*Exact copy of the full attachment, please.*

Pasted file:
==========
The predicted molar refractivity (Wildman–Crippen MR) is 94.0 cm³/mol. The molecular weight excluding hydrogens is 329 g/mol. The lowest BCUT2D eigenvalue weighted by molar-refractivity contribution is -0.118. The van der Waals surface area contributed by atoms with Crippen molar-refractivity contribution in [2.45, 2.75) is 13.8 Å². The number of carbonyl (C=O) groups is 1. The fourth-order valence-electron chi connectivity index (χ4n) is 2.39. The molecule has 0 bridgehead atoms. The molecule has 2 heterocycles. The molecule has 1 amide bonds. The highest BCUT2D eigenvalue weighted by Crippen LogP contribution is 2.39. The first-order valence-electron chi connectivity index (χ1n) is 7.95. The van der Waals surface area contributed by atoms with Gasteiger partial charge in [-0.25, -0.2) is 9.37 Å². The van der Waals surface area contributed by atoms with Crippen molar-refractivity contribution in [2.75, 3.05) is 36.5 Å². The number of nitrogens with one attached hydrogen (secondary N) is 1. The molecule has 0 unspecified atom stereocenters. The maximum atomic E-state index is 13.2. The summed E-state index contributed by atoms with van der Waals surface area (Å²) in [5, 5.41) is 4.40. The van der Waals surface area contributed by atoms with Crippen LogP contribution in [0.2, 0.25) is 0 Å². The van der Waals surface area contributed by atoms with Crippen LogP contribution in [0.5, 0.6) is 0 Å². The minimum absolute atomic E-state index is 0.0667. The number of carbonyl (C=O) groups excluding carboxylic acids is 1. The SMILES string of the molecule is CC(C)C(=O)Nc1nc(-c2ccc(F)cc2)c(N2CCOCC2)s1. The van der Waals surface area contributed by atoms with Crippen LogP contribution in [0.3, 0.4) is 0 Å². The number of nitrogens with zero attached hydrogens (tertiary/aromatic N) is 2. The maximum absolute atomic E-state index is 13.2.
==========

The predicted molar refractivity (Wildman–Crippen MR) is 94.0 cm³/mol. The molecular weight excluding hydrogens is 329 g/mol. The lowest BCUT2D eigenvalue weighted by molar-refractivity contribution is -0.118. The van der Waals surface area contributed by atoms with Crippen molar-refractivity contribution in [2.45, 2.75) is 13.8 Å². The number of carbonyl (C=O) groups is 1. The fourth-order valence-electron chi connectivity index (χ4n) is 2.39. The molecule has 0 bridgehead atoms. The molecule has 2 heterocycles. The molecule has 1 amide bonds. The highest BCUT2D eigenvalue weighted by Crippen LogP contribution is 2.39. The first-order valence-electron chi connectivity index (χ1n) is 7.95. The van der Waals surface area contributed by atoms with Gasteiger partial charge in [-0.25, -0.2) is 9.37 Å². The van der Waals surface area contributed by atoms with Crippen molar-refractivity contribution in [2.75, 3.05) is 36.5 Å². The number of nitrogens with one attached hydrogen (secondary N) is 1. The molecule has 0 unspecified atom stereocenters. The maximum atomic E-state index is 13.2. The summed E-state index contributed by atoms with van der Waals surface area (Å²) in [5, 5.41) is 4.40. The van der Waals surface area contributed by atoms with Crippen LogP contribution in [0.2, 0.25) is 0 Å². The van der Waals surface area contributed by atoms with Crippen LogP contribution in [0.5, 0.6) is 0 Å². The minimum absolute atomic E-state index is 0.0667. The number of carbonyl (C=O) groups excluding carboxylic acids is 1. The SMILES string of the molecule is CC(C)C(=O)Nc1nc(-c2ccc(F)cc2)c(N2CCOCC2)s1. The van der Waals surface area contributed by atoms with Crippen LogP contribution in [0.3, 0.4) is 0 Å². The number of nitrogens with zero attached hydrogens (tertiary/aromatic N) is 2. The maximum absolute atomic E-state index is 13.2.